For a company as stable as Heinz it should be fine especially when you consider some expenese cutting, a sizable cash cushion, reduced taxes due to debt shield, etc.

SUCKISSTAPLES said:   Squeezer99 said:   I always buy store brand ketchup. It all tastes the same to me
Wow - that's great for you since you can enjoy the cheap stuff

Store brands rarely taste the same to me. I gladly pay for higher quality foodstuffs and I can taste the difference . Good thing I dont like wine or coffee ,


Wow SIS you're usually so sharp on these things. I can tell you from personal experience in the CPG industry, that the VAST majority of store brand food is made by the same name brand company. These big box stores effectively buy in bulk, negotiate their own sticker on it and the name brand company profits without losing brand value. Example: in the southeast WalMart Milk is actually Mayfield Milk... Yep, the milk that costs $4/gallon can be had for half that price by buying store brand.

chripuck said:   SUCKISSTAPLES said:   Squeezer99 said:   I always buy store brand ketchup. It all tastes the same to me
Wow - that's great for you since you can enjoy the cheap stuff

Store brands rarely taste the same to me. I gladly pay for higher quality foodstuffs and I can taste the difference . Good thing I dont like wine or coffee ,


Wow SIS you're usually so sharp on these things. I can tell you from personal experience in the CPG industry, that the VAST majority of store brand food is made by the same name brand company. These big box stores effectively buy in bulk, negotiate their own sticker on it and the name brand company profits without losing brand value. Example: in the southeast WalMart Milk is actually Mayfield Milk... Yep, the milk that costs $4/gallon can be had for half that price by buying store brand.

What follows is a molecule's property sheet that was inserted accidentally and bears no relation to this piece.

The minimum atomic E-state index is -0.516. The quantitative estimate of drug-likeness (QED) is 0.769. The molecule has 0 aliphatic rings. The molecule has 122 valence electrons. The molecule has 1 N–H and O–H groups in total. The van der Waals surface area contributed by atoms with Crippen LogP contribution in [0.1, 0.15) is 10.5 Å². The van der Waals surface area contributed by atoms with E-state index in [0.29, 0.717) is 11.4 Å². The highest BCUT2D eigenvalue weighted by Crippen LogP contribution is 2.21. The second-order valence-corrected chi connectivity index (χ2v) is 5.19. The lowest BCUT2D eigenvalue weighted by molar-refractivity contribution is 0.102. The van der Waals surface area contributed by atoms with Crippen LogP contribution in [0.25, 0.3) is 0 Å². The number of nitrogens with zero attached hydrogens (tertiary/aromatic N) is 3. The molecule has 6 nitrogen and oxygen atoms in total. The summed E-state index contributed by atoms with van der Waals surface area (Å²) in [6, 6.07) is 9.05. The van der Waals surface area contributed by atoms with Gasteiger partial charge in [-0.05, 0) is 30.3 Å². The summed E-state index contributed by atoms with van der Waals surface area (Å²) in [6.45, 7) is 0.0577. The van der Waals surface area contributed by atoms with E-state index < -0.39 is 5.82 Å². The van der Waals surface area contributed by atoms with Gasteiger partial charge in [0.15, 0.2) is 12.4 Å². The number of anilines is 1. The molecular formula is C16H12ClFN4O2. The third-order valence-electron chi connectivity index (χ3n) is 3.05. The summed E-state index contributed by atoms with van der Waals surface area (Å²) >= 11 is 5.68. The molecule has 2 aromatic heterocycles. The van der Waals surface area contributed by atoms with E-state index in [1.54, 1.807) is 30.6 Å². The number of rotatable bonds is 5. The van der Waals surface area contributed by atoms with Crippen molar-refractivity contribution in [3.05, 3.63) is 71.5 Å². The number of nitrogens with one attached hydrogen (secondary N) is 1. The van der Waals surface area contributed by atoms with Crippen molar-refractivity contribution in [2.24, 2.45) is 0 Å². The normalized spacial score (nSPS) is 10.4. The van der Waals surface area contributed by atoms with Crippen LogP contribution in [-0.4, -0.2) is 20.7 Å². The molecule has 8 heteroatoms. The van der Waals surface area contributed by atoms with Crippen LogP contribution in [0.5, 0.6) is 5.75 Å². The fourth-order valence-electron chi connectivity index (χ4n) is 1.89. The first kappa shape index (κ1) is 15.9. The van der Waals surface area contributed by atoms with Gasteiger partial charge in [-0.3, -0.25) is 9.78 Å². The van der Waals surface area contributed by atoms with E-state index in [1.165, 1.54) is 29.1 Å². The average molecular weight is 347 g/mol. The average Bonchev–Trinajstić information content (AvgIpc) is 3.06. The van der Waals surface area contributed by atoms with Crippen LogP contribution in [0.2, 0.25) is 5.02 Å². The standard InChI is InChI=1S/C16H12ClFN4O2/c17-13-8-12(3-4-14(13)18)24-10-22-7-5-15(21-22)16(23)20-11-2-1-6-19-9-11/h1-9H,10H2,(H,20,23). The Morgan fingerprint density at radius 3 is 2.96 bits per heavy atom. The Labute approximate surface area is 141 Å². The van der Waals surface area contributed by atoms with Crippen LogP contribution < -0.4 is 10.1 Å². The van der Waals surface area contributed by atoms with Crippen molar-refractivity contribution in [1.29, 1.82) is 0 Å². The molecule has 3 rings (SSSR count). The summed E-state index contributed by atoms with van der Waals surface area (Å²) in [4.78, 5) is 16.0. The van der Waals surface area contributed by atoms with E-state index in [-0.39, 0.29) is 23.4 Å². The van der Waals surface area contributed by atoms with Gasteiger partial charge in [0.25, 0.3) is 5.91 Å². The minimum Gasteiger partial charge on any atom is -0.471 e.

Interesting, you in the few instances where I was aware of companies relabeling at a cheaper price they also tend to assign the lower quality elements within their own company to the off brand product. In cigars left over bushel's go to a completely different cheaper in house cigar brand. Top wine producers have at least one secondary brand where they put their less perfect grapes into. Many very top in clothing operations have secondary brand names that get substantially less attention to detail in the name of creating a lower cost higher volume product and brand.

In every single case I've seen it's quite clear that the main brand is actually superior(due to more and better resources put in), but that secondary brand is usually the best value you can get because it's relatively close in quality for a substantial price discount.

So I guess my main question is: Are these secondary grocery store brands the exact same? Or are they more like the above and represent the lower end of their the companies own quality ingredients?

wpgabriel said:   dshibb said:   For all intensive purposes ...

Would you be willing to elaborate on the relaxed purposes too?


My most memorable malapropism was a conversation I had with a female college prof. who was apologizing for not getting back to me sooner because her "schedule had been really erotic lately." I just kept a straight face and nodded in agreement. And before anyone asks, no, I don't have pics.